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I want to install Ubuntu from a non bootable Ubuntu disk. I currently have Windows XP installed. How can I do that?

My intention is to remove Windows completely.

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migrated from Jan 2 '10 at 8:46

This question came from our site for professional and enthusiast programmers.

Should be moved to superuser – MrStatic Jan 2 '10 at 8:44
Why is the Ubuntu disk unbootable? Do you mean that your PC won't boot from the DVD drive? – CarlF Jan 2 '10 at 13:43

You'll either need to create a boot disk that can boot into the Ubuntu disk or just create a new bootable Ubuntu disk. The easiest way is possibly to use a spare USB drive (or even SD/CF/etc. card) with unetbootin. (Ones large enough to fit a CD are practically given away in cereal boxes nowadays.)

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@Peter: I did not mean just USB drives. SD/CF and other cards are practically given away too. – Roger Pate Apr 13 '10 at 23:40
@Roger Pate: I am sorry. But consider UNetbootin. – Peter Mortensen Apr 14 '10 at 0:59

You will need to boot from an external media of some form: floppy (not so common anymore), CD/DVD, or USB are the most common. An external hardware with a flexible bootloader (i.e. GRUB) would work, but generally harder unless you have physical access to a system already running GNU/Linux (Ubuntu or otherwise).

Assuming this is a reasonably modern standard PC (less than 8-10 years old) it can most likely boot from optical media (CD or DVD), and most newer systems can boot from USB media (flash drive or external harddrive).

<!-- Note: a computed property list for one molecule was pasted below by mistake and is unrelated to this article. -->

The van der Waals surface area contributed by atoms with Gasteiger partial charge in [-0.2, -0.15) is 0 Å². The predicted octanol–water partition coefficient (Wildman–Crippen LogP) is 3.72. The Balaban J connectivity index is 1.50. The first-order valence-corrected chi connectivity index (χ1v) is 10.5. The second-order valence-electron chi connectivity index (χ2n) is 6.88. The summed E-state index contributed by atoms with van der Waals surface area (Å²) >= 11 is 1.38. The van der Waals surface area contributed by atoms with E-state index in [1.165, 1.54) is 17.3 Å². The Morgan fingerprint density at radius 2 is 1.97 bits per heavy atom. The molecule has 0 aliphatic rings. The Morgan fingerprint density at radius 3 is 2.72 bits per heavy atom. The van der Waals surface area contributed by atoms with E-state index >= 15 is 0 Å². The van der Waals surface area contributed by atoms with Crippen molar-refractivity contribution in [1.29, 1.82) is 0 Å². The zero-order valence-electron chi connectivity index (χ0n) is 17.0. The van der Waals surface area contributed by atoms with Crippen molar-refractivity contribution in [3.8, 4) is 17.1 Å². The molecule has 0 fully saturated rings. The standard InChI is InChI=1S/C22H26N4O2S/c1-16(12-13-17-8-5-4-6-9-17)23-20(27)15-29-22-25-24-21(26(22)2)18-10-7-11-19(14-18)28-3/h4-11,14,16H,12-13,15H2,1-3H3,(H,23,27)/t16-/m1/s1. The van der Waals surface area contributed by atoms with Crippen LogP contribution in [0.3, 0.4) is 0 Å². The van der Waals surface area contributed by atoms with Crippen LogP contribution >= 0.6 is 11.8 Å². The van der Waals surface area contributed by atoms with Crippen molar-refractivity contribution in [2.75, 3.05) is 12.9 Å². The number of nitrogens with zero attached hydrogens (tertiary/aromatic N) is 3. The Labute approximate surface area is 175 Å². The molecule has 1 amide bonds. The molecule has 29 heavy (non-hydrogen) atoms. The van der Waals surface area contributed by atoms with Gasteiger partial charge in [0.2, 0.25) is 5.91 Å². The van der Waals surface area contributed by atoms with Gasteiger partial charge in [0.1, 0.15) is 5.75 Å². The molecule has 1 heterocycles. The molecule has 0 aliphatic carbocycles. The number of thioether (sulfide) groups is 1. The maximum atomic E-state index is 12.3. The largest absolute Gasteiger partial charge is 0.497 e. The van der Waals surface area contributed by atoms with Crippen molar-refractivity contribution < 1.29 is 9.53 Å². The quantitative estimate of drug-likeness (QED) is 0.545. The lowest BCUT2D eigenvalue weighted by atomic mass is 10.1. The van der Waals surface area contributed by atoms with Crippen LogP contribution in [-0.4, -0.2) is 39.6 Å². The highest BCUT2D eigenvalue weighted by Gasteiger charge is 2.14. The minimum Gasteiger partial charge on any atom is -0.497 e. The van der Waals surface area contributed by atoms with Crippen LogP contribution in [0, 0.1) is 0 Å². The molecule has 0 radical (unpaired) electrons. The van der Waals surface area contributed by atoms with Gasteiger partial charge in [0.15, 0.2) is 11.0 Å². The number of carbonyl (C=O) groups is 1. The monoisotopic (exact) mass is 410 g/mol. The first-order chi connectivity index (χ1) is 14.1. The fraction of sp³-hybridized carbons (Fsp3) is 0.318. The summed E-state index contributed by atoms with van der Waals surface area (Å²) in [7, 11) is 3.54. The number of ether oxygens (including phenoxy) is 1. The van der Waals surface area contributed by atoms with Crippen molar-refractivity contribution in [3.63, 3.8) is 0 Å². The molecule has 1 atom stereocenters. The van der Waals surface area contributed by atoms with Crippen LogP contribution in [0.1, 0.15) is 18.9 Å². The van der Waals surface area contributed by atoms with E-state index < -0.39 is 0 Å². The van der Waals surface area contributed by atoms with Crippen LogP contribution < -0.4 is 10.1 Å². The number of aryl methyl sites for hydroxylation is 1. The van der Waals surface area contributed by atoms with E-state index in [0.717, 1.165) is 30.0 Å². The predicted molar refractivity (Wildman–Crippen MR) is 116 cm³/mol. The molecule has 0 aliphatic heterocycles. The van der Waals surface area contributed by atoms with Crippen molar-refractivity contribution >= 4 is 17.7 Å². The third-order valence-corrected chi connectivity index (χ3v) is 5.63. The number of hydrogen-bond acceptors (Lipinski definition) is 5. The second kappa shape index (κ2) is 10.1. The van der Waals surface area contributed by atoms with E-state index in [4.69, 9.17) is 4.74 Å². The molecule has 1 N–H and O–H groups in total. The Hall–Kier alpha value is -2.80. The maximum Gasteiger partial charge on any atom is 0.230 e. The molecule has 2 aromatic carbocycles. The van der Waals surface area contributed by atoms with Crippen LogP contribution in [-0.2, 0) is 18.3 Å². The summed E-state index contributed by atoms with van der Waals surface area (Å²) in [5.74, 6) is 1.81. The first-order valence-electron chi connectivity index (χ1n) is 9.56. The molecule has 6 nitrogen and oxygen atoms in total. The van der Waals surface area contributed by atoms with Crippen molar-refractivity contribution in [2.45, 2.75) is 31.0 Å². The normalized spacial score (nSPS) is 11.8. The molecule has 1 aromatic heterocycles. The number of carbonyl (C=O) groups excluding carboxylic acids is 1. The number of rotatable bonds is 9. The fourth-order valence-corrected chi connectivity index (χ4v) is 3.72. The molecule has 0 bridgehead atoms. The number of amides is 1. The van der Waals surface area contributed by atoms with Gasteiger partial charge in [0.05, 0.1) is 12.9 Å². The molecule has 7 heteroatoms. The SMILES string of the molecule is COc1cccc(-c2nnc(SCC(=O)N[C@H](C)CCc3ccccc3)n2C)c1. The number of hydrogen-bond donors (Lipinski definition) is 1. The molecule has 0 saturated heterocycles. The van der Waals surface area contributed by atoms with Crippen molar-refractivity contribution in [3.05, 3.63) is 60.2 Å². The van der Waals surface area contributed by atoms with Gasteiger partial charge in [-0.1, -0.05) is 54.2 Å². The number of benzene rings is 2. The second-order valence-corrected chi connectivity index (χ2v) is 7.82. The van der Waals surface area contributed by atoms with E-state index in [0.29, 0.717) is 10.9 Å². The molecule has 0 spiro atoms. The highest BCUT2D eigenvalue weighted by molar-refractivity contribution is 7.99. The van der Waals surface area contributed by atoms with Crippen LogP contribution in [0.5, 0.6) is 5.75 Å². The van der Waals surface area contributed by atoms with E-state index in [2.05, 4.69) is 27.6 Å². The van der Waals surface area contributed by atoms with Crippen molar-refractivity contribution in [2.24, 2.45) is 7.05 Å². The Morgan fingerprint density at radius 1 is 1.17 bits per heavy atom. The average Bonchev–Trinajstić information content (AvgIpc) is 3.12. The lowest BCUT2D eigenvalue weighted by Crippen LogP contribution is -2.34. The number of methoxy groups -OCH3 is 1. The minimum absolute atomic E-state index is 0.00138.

The gotcha may simply be that to speed up the boot process, and to prevent from accidentally booting from a disc left in the CD/DVD drive, the boot settings in the BIOS may be disabled or be configured to boot from the primary hard-drive first. If so, you can simply do into the BIOS settings, and change them so you can boot from external media (CD and/or USB). The exact menus and menu item names vary based on BIOS model, but look for Boot or Boot Settings as most likely menu names. The computer most likely came with a user manual (may be downloaded at manufacturer's website) that gives basic instructions on how to enter the BIOS and make changes if you are not familiar with the process.

As far as I know you cannot use LOADLIN (alt) or SysLinux from within a 32-bit OS such as Windows XP. (only 16-bit like DOS). SysLinux or ISOLinux are often used on bootable Linux CDs.

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